The suspense remains regarding Quebec's demands on C-13

The suspense remains regarding Quebec's demands on C-13

 The suspense remains over Quebec's demands on C-13

Adrian Wyld The Canadian Press Bloc Québécois MP Mario Beaulieu, during a session of the Standing Committee on Official Languages, February 17 last

A chaotic meeting of a parliamentary committee in Ottawa did not make it possible to guarantee, on Tuesday, the holding of a debate in good and due form on one of the main demands of Quebec regarding the Liberal reform of the Official Languages ​​Act.

“I think it's important to be able to debate the proposals, especially this one,” dropped Bloc Québécois MP Mario Beaulieu.

Along with his colleagues from the Conservative Party, the elected member of the Bloc Québécois asked for more time for the clause-by-clause study of Bill C-13 at the Standing Committee on Official Languages. The text aims, among other things, to legislate the use of French in businesses under federal jurisdiction in Quebec.

The members of the committee agreed on Tuesday to add six and a half hours of study in order to examine some fifty proposed amendments. But, to the great disappointment of Mario Beaulieu and the Conservatives, elected officials from the Liberal Party and the NDP rejected a motion that was to put forward the issue of federally chartered companies in Quebec.

Debates on debates

All the opposition parties claim to want to modify C-13 to specify that businesses under federal jurisdiction in Quebec must be subject to the Quebec Language Charter French. In its current form, the bill offers these companies the choice between the obligations imposed by Ottawa and those imposed by Quebec

However, it is not certain that the Standing Committee on Official Languages ​​has enough time to clearly present everyone's points of view on the matter. Tuesday's meeting was originally scheduled to be the eighth and final scheduled date to discuss proposed changes to C-13. But only about twenty amendments have been voted on so far.

However, sound problems among the interpreters delayed the start of the meeting by an hour and a half, then the remaining 40 minutes were monopolized by debates on the addition of study time. The members of the committee multiplied the proposals and the points of order, sometimes interrupting each other in a hubbub that continued until the final vote.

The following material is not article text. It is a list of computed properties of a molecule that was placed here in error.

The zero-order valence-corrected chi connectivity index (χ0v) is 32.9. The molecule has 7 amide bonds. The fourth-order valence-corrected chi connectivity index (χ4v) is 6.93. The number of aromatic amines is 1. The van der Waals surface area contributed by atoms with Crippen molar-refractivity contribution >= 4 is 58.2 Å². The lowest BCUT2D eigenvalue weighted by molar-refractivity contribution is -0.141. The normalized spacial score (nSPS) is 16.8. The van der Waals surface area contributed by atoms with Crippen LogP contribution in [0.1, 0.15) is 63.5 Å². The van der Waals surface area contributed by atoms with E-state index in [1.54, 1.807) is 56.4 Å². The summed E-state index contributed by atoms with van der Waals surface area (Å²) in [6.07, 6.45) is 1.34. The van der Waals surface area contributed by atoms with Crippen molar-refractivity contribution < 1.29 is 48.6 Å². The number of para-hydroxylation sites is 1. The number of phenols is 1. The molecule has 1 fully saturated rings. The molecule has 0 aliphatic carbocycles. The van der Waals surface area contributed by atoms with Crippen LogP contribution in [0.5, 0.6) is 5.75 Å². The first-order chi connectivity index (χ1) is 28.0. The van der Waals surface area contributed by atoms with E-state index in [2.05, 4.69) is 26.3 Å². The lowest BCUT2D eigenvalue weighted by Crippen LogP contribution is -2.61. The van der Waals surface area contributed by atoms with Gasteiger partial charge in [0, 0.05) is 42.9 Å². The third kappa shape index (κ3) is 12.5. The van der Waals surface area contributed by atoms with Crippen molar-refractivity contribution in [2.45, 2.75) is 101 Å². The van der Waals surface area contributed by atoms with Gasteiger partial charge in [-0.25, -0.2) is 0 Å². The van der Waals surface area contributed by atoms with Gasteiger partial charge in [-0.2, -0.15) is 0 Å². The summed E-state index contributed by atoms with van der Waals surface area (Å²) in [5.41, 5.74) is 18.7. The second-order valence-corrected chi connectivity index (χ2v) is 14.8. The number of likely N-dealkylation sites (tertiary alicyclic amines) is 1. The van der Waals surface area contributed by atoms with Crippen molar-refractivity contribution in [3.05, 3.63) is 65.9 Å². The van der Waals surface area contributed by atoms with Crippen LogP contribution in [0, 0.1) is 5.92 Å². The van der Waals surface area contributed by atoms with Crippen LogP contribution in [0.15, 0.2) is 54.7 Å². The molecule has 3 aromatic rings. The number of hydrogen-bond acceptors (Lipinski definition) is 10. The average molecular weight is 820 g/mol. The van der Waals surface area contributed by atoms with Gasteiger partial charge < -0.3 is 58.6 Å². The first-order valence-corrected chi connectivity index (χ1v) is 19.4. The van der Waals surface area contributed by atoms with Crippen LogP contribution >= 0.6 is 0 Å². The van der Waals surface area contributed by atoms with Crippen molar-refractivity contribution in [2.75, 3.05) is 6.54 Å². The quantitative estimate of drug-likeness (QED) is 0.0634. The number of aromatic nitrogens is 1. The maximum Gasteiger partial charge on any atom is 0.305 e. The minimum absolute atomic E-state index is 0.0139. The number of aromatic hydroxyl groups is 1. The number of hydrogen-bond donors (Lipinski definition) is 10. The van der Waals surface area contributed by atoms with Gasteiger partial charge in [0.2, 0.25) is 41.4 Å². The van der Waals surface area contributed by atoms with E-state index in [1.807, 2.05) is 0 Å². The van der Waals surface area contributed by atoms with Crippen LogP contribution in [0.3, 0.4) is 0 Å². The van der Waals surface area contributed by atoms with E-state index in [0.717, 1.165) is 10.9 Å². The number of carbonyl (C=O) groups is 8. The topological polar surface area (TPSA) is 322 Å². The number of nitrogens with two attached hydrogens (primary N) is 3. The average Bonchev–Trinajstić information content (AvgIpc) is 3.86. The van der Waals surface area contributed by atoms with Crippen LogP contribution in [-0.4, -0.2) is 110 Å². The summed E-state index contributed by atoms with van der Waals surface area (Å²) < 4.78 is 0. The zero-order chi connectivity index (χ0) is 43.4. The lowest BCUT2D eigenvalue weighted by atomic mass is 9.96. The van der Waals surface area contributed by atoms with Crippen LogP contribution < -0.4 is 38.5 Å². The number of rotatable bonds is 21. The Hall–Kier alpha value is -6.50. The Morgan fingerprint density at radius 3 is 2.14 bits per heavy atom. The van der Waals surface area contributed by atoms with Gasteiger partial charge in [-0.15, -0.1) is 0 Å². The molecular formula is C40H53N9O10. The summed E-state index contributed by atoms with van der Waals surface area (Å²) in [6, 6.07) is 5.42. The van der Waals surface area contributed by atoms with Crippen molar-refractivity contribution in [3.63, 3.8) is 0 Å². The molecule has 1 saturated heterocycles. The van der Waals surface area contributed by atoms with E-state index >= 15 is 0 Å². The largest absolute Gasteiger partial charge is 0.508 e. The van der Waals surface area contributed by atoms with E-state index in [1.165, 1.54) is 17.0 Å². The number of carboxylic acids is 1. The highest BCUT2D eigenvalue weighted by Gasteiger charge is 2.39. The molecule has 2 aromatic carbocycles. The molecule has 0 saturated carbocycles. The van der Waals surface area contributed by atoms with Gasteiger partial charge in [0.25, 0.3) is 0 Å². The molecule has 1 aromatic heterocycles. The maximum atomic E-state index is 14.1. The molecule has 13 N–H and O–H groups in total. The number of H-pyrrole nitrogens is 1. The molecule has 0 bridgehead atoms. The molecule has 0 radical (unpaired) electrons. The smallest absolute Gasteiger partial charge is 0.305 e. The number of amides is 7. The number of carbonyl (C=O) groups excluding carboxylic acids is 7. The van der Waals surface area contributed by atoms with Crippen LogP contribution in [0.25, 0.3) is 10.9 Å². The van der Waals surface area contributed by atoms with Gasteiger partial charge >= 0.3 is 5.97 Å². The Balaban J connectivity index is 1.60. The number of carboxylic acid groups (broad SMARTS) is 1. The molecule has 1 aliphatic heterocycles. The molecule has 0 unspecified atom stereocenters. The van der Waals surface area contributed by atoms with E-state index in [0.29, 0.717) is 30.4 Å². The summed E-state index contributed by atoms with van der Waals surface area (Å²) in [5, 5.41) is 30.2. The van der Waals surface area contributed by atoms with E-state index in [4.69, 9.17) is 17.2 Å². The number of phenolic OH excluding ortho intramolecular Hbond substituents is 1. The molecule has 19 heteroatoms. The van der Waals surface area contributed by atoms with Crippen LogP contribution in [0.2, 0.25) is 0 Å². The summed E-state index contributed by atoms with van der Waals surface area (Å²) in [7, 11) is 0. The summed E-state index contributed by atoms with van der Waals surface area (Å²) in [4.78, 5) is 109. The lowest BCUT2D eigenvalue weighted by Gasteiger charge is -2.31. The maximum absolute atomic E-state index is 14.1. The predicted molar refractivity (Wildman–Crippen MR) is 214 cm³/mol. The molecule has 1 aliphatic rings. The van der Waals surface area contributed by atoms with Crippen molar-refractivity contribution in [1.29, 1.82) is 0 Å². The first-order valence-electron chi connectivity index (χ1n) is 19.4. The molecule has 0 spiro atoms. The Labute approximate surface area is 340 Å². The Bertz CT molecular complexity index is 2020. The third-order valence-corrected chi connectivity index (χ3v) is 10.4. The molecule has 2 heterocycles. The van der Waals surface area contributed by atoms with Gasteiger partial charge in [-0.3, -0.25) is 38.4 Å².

Liberal MPs were outraged by a Bloc motion that suggested adding meetings as long as all the suggested amendments to C-13 were not considered. “I remind the committee that if the pre-study [of the bill] had been done [as the Liberal Party suggested last year], we wouldn't be in this mess,” said the Franco-Liberal MP. -Ontarian Francis Drouin.

The New Democrat member of the committee, Manitoban elected Niki Ashton, proposed limiting the study of C-13 to two additional meetings, while withdrawing any guarantee that the amendments proposed in section 54 of the act — that on enterprises under federal jurisdiction in Quebec — be debated. All Liberal members of the committee supported his proposal, guaranteeing its success.

Liberals want to 'take action'

“We added extra time, we will do the debates. There isn't much to add. We heard the witnesses, the points of view […]. It's been years. It's time to take action,” said elected Liberal Marc Serré, who accuses the opposition of wasting the Standing Committee on Official Languages' time.

If the committee uses up all the time allocated to study C-13, the remaining amendments will be voted on in bulk — with the possibility of amending them, but without debate.

The Bloc Québécois and the Conservative Party of Canada are confident that they can modify the bill to the satisfaction of Québec. The leader of the New Democratic Party, Jagmeet Singh, meanwhile publicly reiterated his support for the application of Bill 101 to businesses under federal jurisdiction in Quebec.

Tabled last year, the bill federal law C-13 must modernize Canada's Official Languages ​​Act, in particular by promoting the use of French in private businesses under federal jurisdiction.

Elected Quebec Liberals have already threatened to oppose the text during the final vote before Parliament, in third reading, judging that its references to the Quebec Charter of the French language are too significant. They argue that this charter, recently amended by Quebec Bill 96, has no place in a federal bill.